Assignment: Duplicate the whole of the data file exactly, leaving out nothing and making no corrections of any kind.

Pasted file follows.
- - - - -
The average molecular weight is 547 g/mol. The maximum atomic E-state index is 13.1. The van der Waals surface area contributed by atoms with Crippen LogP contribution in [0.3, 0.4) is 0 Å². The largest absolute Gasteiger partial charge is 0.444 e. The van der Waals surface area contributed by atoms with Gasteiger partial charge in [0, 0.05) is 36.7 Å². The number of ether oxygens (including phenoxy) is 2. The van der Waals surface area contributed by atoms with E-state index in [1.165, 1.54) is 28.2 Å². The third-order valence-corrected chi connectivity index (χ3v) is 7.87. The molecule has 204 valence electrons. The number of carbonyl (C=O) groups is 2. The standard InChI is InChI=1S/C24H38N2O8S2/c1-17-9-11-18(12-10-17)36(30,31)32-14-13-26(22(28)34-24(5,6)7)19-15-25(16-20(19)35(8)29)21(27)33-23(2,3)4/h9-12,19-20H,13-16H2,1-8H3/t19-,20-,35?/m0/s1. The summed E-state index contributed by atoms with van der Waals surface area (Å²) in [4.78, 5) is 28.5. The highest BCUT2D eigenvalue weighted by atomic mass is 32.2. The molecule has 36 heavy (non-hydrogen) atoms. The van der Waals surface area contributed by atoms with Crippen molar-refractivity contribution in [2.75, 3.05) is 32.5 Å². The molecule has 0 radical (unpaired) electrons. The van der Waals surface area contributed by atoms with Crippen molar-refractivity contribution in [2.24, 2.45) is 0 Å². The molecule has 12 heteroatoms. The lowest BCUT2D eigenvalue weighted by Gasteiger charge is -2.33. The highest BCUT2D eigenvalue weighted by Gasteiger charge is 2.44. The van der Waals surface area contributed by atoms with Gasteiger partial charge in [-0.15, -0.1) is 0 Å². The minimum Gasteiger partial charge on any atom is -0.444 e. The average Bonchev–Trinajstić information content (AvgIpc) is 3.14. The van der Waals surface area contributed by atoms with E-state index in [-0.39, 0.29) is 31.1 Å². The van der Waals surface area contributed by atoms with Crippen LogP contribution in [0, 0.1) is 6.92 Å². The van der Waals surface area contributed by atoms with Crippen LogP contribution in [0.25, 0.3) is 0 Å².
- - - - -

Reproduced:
The average molecular weight is 547 g/mol. The maximum atomic E-state index is 13.1. The van der Waals surface area contributed by atoms with Crippen LogP contribution in [0.3, 0.4) is 0 Å². The largest absolute Gasteiger partial charge is 0.444 e. The van der Waals surface area contributed by atoms with Gasteiger partial charge in [0, 0.05) is 36.7 Å². The number of ether oxygens (including phenoxy) is 2. The van der Waals surface area contributed by atoms with E-state index in [1.165, 1.54) is 28.2 Å². The third-order valence-corrected chi connectivity index (χ3v) is 7.87. The molecule has 204 valence electrons. The number of carbonyl (C=O) groups is 2. The standard InChI is InChI=1S/C24H38N2O8S2/c1-17-9-11-18(12-10-17)36(30,31)32-14-13-26(22(28)34-24(5,6)7)19-15-25(16-20(19)35(8)29)21(27)33-23(2,3)4/h9-12,19-20H,13-16H2,1-8H3/t19-,20-,35?/m0/s1. The summed E-state index contributed by atoms with van der Waals surface area (Å²) in [4.78, 5) is 28.5. The highest BCUT2D eigenvalue weighted by atomic mass is 32.2. The molecule has 36 heavy (non-hydrogen) atoms. The van der Waals surface area contributed by atoms with Crippen molar-refractivity contribution in [2.75, 3.05) is 32.5 Å². The molecule has 0 radical (unpaired) electrons. The van der Waals surface area contributed by atoms with Crippen molar-refractivity contribution in [2.24, 2.45) is 0 Å². The molecule has 12 heteroatoms. The lowest BCUT2D eigenvalue weighted by Gasteiger charge is -2.33. The highest BCUT2D eigenvalue weighted by Gasteiger charge is 2.44. The van der Waals surface area contributed by atoms with Gasteiger partial charge in [-0.15, -0.1) is 0 Å². The minimum Gasteiger partial charge on any atom is -0.444 e. The average Bonchev–Trinajstić information content (AvgIpc) is 3.14. The van der Waals surface area contributed by atoms with E-state index in [-0.39, 0.29) is 31.1 Å². The van der Waals surface area contributed by atoms with Crippen LogP contribution in [0, 0.1) is 6.92 Å². The van der Waals surface area contributed by atoms with Crippen LogP contribution in [0.25, 0.3) is 0 Å².